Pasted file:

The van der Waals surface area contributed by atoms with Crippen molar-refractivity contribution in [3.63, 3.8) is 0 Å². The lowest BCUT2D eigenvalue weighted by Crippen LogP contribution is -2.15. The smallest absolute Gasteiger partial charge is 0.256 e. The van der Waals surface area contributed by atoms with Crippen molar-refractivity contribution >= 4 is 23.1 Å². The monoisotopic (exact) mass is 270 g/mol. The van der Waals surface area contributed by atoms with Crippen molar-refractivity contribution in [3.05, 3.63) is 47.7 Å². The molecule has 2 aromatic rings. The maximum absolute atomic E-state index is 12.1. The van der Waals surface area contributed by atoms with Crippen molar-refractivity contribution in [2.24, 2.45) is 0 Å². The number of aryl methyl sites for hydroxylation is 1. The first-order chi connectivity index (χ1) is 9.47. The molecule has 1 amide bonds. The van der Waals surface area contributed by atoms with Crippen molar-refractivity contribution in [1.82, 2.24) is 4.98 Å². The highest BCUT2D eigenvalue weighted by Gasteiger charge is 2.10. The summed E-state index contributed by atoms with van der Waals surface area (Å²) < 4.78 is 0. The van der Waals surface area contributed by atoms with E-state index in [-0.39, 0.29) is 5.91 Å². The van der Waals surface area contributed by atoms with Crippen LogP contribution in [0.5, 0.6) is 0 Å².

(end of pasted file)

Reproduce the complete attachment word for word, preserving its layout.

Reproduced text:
The van der Waals surface area contributed by atoms with Crippen molar-refractivity contribution in [3.63, 3.8) is 0 Å². The lowest BCUT2D eigenvalue weighted by Crippen LogP contribution is -2.15. The smallest absolute Gasteiger partial charge is 0.256 e. The van der Waals surface area contributed by atoms with Crippen molar-refractivity contribution >= 4 is 23.1 Å². The monoisotopic (exact) mass is 270 g/mol. The van der Waals surface area contributed by atoms with Crippen molar-refractivity contribution in [3.05, 3.63) is 47.7 Å². The molecule has 2 aromatic rings. The maximum absolute atomic E-state index is 12.1. The van der Waals surface area contributed by atoms with Crippen molar-refractivity contribution in [2.24, 2.45) is 0 Å². The number of aryl methyl sites for hydroxylation is 1. The first-order chi connectivity index (χ1) is 9.47. The molecule has 1 amide bonds. The van der Waals surface area contributed by atoms with Crippen molar-refractivity contribution in [1.82, 2.24) is 4.98 Å². The highest BCUT2D eigenvalue weighted by Gasteiger charge is 2.10. The summed E-state index contributed by atoms with van der Waals surface area (Å²) < 4.78 is 0. The van der Waals surface area contributed by atoms with E-state index in [-0.39, 0.29) is 5.91 Å². The van der Waals surface area contributed by atoms with Crippen LogP contribution in [0.5, 0.6) is 0 Å².